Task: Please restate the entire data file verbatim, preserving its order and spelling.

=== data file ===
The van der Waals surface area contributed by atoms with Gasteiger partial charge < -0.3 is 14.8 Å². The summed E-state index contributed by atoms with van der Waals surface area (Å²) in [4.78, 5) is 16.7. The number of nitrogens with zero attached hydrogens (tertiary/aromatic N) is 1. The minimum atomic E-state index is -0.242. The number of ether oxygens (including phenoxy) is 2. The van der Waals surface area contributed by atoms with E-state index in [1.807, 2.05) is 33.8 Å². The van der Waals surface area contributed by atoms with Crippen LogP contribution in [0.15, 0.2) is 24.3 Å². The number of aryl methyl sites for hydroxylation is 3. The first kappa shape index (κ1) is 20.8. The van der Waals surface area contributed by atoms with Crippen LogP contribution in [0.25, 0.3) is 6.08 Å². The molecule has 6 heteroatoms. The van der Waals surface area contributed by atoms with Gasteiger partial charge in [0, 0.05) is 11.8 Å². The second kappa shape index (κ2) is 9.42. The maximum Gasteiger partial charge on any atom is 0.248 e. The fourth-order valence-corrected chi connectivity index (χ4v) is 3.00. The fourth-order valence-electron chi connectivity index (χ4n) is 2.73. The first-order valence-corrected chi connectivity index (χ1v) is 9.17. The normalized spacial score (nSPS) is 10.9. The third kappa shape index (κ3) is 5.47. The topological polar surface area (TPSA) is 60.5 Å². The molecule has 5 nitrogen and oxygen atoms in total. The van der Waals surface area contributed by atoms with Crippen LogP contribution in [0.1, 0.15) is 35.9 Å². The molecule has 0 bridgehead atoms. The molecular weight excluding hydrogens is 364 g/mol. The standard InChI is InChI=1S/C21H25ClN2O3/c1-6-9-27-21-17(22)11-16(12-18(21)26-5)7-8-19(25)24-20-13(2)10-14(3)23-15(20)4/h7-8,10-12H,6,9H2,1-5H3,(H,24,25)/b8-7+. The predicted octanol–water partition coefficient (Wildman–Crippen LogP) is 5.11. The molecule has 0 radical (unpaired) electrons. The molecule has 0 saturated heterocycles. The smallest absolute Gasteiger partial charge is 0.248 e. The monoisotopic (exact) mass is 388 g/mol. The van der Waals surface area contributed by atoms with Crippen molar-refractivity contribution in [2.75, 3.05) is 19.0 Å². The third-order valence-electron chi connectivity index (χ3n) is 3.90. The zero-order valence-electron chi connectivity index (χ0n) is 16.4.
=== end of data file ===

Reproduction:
The van der Waals surface area contributed by atoms with Gasteiger partial charge < -0.3 is 14.8 Å². The summed E-state index contributed by atoms with van der Waals surface area (Å²) in [4.78, 5) is 16.7. The number of nitrogens with zero attached hydrogens (tertiary/aromatic N) is 1. The minimum atomic E-state index is -0.242. The number of ether oxygens (including phenoxy) is 2. The van der Waals surface area contributed by atoms with E-state index in [1.807, 2.05) is 33.8 Å². The van der Waals surface area contributed by atoms with Crippen LogP contribution in [0.15, 0.2) is 24.3 Å². The number of aryl methyl sites for hydroxylation is 3. The first kappa shape index (κ1) is 20.8. The van der Waals surface area contributed by atoms with Crippen LogP contribution in [0.25, 0.3) is 6.08 Å². The molecule has 6 heteroatoms. The van der Waals surface area contributed by atoms with Gasteiger partial charge in [0, 0.05) is 11.8 Å². The second kappa shape index (κ2) is 9.42. The maximum Gasteiger partial charge on any atom is 0.248 e. The fourth-order valence-corrected chi connectivity index (χ4v) is 3.00. The fourth-order valence-electron chi connectivity index (χ4n) is 2.73. The first-order valence-corrected chi connectivity index (χ1v) is 9.17. The normalized spacial score (nSPS) is 10.9. The third kappa shape index (κ3) is 5.47. The topological polar surface area (TPSA) is 60.5 Å². The molecule has 5 nitrogen and oxygen atoms in total. The van der Waals surface area contributed by atoms with Crippen LogP contribution in [0.1, 0.15) is 35.9 Å². The molecule has 0 bridgehead atoms. The molecular weight excluding hydrogens is 364 g/mol. The standard InChI is InChI=1S/C21H25ClN2O3/c1-6-9-27-21-17(22)11-16(12-18(21)26-5)7-8-19(25)24-20-13(2)10-14(3)23-15(20)4/h7-8,10-12H,6,9H2,1-5H3,(H,24,25)/b8-7+. The predicted octanol–water partition coefficient (Wildman–Crippen LogP) is 5.11. The molecule has 0 radical (unpaired) electrons. The molecule has 0 saturated heterocycles. The smallest absolute Gasteiger partial charge is 0.248 e. The monoisotopic (exact) mass is 388 g/mol. The van der Waals surface area contributed by atoms with Crippen molar-refractivity contribution in [2.75, 3.05) is 19.0 Å². The third-order valence-electron chi connectivity index (χ3n) is 3.90. The zero-order valence-electron chi connectivity index (χ0n) is 16.4.